Inspired by the real demolition (in August 2019) of the Cité Gargarine, a colossal 370- apartment housing-project on the edges of Paris, the film explores the perspective of Youri, a Black teenage boy abandoned by his mother and brought up by the close-knit community that exists within the building.
The significance of the building, beyond the pressing reality of being a home to so many, is the architectural optimism of its 1960s design.
The building was famously visited by the Soviet cosmonaut, Uri Gagarin, in 1963, and the dream of space-travel weaves throughout the film (beautifully evoked through archival footage of Gagarin’s historic space flight) and into the young boy’s enthusiasm for astronomy.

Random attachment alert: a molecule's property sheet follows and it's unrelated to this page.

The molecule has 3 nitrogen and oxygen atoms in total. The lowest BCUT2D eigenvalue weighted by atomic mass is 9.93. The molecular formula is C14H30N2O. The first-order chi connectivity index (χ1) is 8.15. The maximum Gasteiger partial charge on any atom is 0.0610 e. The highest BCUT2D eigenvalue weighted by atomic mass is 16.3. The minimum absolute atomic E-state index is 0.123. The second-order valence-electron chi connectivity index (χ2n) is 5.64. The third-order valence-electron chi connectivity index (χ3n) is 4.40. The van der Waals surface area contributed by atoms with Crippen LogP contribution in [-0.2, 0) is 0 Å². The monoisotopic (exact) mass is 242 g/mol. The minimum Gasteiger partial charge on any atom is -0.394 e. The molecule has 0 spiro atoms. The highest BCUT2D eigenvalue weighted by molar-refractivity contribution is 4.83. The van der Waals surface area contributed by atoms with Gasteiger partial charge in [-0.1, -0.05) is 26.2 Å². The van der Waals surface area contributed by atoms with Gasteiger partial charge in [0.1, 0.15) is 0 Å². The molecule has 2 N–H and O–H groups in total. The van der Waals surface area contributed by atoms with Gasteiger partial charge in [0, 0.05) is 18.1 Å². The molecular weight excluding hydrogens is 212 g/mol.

When the building is faced with demolition, the aspirational architecture of its skyward optimism is now under threat as a site of urban entropy. Refusing to accept the impending demolition, Youri rallies the community in protest, fighting to save their home, the unique building, and the idea at the heart of its construction.
This is a beautifully observed rumination on community, social politics and personal hope; a site-specific portrait that is at once poetic in its transcendence and authentic in its detail.